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International Women's Day Sees Annie Lennox, Paloma Faith And Gemma Arterton March With Suffragette's Descendants

08/03/2015 17:51 | Updated 09 March 2015

Hundreds of feminists have marched in London to demand equality for women on International Women's Day.

Celebrities leading the march included singers Annie Lennox, Paloma Faith and Made In Dagenham actress Gemma Arterton.

They were also joined by Dr Helen Pankhurst, the great-granddaughter of Suffragette leader Emmeline Pankhurst, and Dr Pankhurst's 20-year-old daughter Laura.

Organisers said that at least 600 people had taken part.

Members of the crowd marched from near City Hall towards the Royal Festival Hall, with some dressed in Suffragette style.

  • Dominic Lipinski/PA Wire
    (left to right) Gemma Cairney, great-great granddaughter of Emmeline Pankhurst, Laura Pankhurst, Annie Lennox, the great-granddaughter of Emmeline Pankhurst Dr Helen Pankhurst and Gemma Arterton take part in CARE International's Walk in Her Shoes march in central London, to mark International Women's Day.
  • Dominic Lipinski/PA Wire
    (left to right) Gemma Arterton, Paloma Faith and the great-great-granddaughter of Emmeline Pankhurst, Laura Pankhurst take part in CARE International's Walk in Her Shoes march in central London, to mark International Women's Day.
  • Dominic Lipinski/PA Wire
    (left to right) The great-granddaughter of Emmeline Pankhurst, Dr Helen Pankhurst, Gemma Arterton and the great-great-granddaughter of Emmeline Pankhurst, Laura Pankhurst take part in CARE International's Walk in Her Shoes march in central London, to mark International Women's Day.
  • Dominic Lipinski/PA Wire
    The great-granddaughter of Emmeline Pankhurst, Dr Helen Pankhurst (left) and her daughter Laura take part in CARE International's Walk in Her Shoes march in central London, to mark International Women's Day.
  • Dominic Lipinski/PA Wire
    The great-granddaughter of Emmeline Pankhurst, Dr Helen Pankhurst (left) and her daughter Laura take part in CARE International's Walk in Her Shoes march in central London, to mark International Women's Day.
  • Dominic Lipinski/PA Wire
    The great-granddaughter of Emmeline Pankhurst, Dr Helen Pankhurst (left) and Gemma Arterton takes part in CARE International's Walk in Her Shoes march in central London, to mark International Women's Day.
  • Dominic Lipinski/PA Wire
    Gemma Arterton (left) and Paloma Faith takes part in CARE International's Walk in Her Shoes march in central London, to mark International Women's Day.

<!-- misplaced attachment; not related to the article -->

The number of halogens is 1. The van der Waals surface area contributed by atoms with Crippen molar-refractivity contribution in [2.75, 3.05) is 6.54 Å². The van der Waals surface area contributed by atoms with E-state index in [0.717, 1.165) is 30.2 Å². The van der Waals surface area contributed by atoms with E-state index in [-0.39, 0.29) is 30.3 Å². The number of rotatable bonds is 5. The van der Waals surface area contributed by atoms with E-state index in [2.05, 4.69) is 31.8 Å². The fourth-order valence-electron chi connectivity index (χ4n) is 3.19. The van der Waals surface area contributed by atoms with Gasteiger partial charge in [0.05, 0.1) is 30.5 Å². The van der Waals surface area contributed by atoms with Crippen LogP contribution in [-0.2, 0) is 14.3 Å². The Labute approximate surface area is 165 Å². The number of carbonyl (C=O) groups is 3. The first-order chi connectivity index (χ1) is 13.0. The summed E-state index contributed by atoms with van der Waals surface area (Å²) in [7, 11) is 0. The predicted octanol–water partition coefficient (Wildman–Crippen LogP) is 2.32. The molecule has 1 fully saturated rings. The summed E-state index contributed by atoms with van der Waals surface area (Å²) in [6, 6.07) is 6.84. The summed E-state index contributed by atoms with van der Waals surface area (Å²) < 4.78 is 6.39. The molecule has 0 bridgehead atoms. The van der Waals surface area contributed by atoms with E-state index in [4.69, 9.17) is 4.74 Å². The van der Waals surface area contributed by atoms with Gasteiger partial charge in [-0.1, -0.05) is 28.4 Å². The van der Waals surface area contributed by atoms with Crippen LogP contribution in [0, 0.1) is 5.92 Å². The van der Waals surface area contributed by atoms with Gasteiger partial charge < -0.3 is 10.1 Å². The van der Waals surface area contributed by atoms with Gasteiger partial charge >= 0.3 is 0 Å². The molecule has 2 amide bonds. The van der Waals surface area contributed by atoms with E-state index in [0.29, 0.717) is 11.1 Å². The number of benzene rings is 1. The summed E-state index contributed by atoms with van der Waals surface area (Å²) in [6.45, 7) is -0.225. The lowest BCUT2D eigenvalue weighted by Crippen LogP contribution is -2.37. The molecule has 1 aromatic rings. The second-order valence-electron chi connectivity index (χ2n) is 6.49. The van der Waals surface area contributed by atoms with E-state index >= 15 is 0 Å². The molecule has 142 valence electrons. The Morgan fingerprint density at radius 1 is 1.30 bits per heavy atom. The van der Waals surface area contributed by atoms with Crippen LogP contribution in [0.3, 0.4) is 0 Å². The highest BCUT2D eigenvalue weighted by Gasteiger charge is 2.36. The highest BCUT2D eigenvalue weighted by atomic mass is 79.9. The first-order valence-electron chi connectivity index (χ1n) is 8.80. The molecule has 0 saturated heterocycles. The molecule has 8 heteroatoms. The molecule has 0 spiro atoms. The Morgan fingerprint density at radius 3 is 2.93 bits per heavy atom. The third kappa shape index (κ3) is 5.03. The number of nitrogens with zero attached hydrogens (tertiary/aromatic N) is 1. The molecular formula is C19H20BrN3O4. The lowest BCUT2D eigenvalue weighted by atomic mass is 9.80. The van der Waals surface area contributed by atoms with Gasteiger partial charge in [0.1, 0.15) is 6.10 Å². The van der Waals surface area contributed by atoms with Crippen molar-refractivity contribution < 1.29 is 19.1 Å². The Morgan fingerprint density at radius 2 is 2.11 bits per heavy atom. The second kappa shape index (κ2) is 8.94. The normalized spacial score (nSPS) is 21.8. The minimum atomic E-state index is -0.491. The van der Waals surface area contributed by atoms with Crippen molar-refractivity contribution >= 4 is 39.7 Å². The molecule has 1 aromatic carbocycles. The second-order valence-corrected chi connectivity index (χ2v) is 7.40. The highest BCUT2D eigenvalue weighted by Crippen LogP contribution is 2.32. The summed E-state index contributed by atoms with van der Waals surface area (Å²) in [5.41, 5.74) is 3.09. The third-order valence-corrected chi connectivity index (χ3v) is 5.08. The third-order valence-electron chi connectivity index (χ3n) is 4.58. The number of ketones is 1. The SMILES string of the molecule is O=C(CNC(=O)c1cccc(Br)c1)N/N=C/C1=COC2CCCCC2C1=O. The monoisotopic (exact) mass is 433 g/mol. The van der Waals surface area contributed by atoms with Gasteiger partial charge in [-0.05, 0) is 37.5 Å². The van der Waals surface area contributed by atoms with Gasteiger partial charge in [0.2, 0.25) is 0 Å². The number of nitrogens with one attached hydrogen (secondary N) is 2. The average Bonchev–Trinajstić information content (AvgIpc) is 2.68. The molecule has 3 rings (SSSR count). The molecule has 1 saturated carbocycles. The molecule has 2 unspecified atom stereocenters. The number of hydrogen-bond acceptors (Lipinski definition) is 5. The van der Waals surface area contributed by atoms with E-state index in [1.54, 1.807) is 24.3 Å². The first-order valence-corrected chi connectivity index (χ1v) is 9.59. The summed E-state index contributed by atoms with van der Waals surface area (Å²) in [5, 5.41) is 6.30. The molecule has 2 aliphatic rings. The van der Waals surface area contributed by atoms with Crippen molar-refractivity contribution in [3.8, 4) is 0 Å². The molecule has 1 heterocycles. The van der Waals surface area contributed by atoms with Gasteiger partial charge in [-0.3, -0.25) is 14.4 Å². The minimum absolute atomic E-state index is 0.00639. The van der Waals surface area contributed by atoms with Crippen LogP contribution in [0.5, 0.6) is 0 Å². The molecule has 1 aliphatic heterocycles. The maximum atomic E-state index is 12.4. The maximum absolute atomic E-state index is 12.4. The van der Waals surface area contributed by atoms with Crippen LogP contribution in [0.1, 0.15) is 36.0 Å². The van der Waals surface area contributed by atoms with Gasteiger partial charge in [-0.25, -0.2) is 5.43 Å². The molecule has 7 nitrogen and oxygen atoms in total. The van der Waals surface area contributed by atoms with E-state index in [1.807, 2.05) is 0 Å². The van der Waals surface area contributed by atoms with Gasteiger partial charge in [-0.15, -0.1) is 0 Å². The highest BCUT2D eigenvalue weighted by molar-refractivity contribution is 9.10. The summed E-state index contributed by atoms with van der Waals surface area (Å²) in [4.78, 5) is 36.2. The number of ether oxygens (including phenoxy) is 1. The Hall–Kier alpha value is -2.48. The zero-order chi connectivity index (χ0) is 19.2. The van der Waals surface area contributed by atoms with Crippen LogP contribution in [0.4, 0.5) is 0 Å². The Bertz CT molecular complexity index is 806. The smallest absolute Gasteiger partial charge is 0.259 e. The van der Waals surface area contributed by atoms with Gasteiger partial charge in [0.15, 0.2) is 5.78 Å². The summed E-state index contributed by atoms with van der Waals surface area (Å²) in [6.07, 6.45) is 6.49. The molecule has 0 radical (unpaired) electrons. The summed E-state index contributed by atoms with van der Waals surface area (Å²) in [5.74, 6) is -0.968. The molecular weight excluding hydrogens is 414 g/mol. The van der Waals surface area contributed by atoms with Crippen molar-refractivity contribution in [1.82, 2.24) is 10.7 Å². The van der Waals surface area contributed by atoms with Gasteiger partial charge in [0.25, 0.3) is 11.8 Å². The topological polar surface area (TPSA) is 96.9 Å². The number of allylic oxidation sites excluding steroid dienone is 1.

• Dominic Lipinski/PA Wire
    Gemma Arterton (left) and Paloma Faith take part in CARE International's 'Walk in Her Shoes' march in central London, to mark International Women's Day.
  • Dominic Lipinski/PA Wire
    Paloma Faith takes part in CARE International's Walk in Her Shoes march in central London, to mark International Women's Day.
  • Dominic Lipinski/PA Wire
    Gemma Arterton takes part in CARE International's Walk in Her Shoes march in central London, to mark International Women's Day.
  • Dominic Lipinski/PA Wire
    Gemma Arterton takes part in CARE International's Walk in Her Shoes march in central London, to mark International Women's Day.
  • Dominic Lipinski/PA Wire
    Participants dressed in suffragette period costume take part in CARE International's Walk in Her Shoes march in central London, to mark International Women's Day.
  • Dominic Lipinski/PA Wire
    Participants dressed in suffragette period costume take part in CARE International's Walk in Her Shoes march in central London, to mark International Women's Day.

Protesters carried banners with slogans calling for equal representation of men and women in Parliament.

Faith told the crowd gathered outside the Royal Festival Hall that her mother considered being at the march more of an achievement than her recent gong for best British female at the Brit awards.

The 33-year-old later told reporters: "It goes to show how important it is that women stand together and fight for each other's rights.

"Any one of the women over here could be any one of the women in a far-off land suffering from injustices.

"My mum was a child of the sixties and was one of the people who burned their bra and made a pact to herself never to be oppressed by a man in her life, and so wasn't.

"She has brought me up with those beliefs, so this is way more important to her than anything."

The singer added that she would have liked to see more men on the march.

"I think we have to acknowledge that women's rights are human rights and it would be really good to see men and women go hand in hand on these things, because we're all human," she said.

Dr Pankhurst said that the most important issues facing women are gender violence and the lack of women in power.

The 50-year-old said: "The statistics on sexism through to violence of the most appalling type are still just awful.

"The other side of that is women in power - we need women on the boards, we need women in Parliament, in all spheres of life to map and to show the world that a leadership with women involved in equal amounts will make a better world."

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